I took my 9- and 5-year-old daughters to see The LEGO Movie on the second day it was out, and all three of us loved it. It is a true family film, one that can be enjoyed by different age groups at different levels — kids will love the humor, the action, that song they won’t stop singing once they get home, and, hey, it’s LEGO, while their parents will appreciate all the references to the kits and playsets of their childhoods, the inside jokes (ones that stick in my mind include the bearded fantasy wizard confusion, needy Green Lantern, Morgan Freeman and Liam Neeson playing parodies of their archetypal screen personas, and, of course, Batman and his song), and the amazingly detailed art and animation. It is also more subversive and heartwarming than you’d expect an hour-and-a-half-long corporate toy commercial could ever be.
Because whatever else it is, you have to admit that a movie based on a beloved corporate-owned toy line, complete with marketing that includes brand new toys based on the self-same movie, is a self-referential marketing vehicle meant to sell more toys. How some people <cough, Fox News> can think that a movie based on a product for sale by a large company designed to sell more of said product, all while raking in money and making box-office records, is anti-business boggles the mind.
The thing is, though, it’s not a straightforward commercial. This is a canny one, aimed at the hearts, minds, and wallets of a parental generation that remembers creating anything and everything out of big, themeless containers of mixed bricks while at the same time navigating contemporary store shelves stocked with very specific, themed, story-lined, art-directed, gendered products while shopping for their kids. And trying to have it both ways, the LEGO Powers That Be seem to be saying, yes, keep buying all these product lines we’re making (even, ironically, follow-the-instructions playsets of the film’s anarchic mishmashed Cloud Cuckoo Land), but don’t forget that feeling of crossing boundaries, ignoring instructions, and creating new things that you had when you were a kid with your first box of LEGO bricks — and more important, don’t forget to foster that same feeling in your own kids now.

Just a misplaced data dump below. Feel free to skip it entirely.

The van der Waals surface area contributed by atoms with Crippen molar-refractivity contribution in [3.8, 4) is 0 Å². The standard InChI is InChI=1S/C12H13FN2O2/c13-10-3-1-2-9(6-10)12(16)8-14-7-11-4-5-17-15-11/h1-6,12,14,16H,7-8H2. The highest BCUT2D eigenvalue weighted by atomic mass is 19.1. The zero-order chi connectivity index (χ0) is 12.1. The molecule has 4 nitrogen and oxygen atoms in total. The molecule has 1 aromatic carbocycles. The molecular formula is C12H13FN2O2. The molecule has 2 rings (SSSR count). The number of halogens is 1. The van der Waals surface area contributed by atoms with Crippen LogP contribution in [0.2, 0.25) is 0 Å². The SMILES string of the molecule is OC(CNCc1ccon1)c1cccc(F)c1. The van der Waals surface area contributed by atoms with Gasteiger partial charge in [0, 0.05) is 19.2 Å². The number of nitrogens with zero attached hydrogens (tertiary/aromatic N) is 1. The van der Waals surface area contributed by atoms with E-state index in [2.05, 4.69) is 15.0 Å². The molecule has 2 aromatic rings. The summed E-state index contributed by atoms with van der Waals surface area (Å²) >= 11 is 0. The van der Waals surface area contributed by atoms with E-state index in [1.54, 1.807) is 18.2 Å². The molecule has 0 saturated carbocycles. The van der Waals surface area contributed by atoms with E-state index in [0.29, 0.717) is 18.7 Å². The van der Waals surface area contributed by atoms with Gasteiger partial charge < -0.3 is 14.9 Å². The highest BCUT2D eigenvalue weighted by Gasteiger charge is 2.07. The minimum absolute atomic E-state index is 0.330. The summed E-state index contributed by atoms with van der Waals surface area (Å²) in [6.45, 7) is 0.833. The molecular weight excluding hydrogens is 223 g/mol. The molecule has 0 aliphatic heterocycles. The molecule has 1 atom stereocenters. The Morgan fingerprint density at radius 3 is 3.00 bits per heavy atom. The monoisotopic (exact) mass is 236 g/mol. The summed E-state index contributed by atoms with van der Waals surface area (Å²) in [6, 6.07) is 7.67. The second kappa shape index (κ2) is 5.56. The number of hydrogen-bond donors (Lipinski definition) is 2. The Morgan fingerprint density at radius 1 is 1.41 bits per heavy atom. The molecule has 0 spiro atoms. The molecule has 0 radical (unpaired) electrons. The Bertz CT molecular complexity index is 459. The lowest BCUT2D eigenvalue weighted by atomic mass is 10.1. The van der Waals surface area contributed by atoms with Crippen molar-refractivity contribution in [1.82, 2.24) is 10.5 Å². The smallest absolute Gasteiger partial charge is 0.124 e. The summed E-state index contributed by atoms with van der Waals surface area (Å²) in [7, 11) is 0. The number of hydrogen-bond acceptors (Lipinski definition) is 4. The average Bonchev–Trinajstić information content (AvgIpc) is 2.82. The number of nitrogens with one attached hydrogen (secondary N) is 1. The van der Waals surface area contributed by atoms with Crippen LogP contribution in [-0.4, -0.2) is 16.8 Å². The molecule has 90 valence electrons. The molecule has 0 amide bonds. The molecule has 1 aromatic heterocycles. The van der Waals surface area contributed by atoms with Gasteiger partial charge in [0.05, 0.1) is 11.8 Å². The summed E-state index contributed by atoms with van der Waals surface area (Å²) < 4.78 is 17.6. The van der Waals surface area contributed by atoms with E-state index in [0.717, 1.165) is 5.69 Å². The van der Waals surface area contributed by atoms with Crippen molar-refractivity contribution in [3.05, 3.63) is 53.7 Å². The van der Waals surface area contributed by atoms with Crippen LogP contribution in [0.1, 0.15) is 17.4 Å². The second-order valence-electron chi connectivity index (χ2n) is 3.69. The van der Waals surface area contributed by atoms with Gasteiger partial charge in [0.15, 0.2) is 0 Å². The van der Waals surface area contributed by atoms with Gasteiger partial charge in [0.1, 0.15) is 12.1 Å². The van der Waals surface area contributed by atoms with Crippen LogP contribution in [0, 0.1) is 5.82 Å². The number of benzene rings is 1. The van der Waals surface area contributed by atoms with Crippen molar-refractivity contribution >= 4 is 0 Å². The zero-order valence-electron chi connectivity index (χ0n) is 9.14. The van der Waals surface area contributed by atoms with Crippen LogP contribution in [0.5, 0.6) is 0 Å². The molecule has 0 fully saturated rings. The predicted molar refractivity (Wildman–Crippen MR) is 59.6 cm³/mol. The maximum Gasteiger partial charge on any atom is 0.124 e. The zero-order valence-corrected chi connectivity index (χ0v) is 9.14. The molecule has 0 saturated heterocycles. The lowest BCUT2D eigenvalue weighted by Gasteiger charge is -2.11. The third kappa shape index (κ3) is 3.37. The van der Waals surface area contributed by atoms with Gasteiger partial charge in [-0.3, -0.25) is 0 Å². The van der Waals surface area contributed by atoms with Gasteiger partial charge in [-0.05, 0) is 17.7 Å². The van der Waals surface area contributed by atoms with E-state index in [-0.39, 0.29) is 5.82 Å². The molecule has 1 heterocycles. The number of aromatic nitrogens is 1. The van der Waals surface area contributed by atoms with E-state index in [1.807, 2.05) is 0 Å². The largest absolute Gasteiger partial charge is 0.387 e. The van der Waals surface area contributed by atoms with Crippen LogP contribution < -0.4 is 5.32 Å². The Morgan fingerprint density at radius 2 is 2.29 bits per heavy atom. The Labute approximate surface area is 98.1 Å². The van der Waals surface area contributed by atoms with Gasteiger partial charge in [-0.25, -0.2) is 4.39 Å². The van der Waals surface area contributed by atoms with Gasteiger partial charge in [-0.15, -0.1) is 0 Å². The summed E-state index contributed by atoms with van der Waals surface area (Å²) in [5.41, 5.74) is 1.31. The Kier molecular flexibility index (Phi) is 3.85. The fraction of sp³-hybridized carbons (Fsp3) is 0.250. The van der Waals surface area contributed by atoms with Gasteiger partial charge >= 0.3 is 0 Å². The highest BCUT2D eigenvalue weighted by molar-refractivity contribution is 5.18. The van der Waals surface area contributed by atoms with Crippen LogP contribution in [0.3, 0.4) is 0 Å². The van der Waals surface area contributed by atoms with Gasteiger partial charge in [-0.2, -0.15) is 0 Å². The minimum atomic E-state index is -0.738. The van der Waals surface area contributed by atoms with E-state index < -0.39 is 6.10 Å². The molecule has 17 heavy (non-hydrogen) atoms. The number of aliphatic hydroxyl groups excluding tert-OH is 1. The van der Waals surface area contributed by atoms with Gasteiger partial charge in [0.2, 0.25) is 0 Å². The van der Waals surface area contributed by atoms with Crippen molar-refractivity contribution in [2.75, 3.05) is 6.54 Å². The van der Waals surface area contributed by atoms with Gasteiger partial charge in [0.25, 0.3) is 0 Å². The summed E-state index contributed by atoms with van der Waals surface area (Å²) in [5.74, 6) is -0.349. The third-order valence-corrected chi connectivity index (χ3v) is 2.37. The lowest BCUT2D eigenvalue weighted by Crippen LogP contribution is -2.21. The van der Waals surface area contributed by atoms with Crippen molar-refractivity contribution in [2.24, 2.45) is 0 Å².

These are the lessons I left the theater with last Saturday, holding my daughters’ hands as they sang “Everything is AWESOME!!!” all the way home, the lessons that underscore the needed reminder that, as much as any household chore that has to get done, playing with my girls is something that needs to happen daily, too:
Mix and match.
Throw out the rules and instructions (at least for now, as structure, and learning how to deal with it, does have its place).
Stop freaking out about the condition of your NIB collectibles or perfectly-constructed-by-the-book models and give your kids a copy they can play with, get dirty, experiment with, even break.
Share your enthusiasms, but let them lead.
Don’t take over.
Help them learn how to manage frustration, how to try again or try something different, how to be open to making mistakes and learning from them (sometimes even learning that they weren’t really mistakes to begin with).
Let the joy on their faces be contagious as they build things they, and you, have never seen before.
Then do it all over again.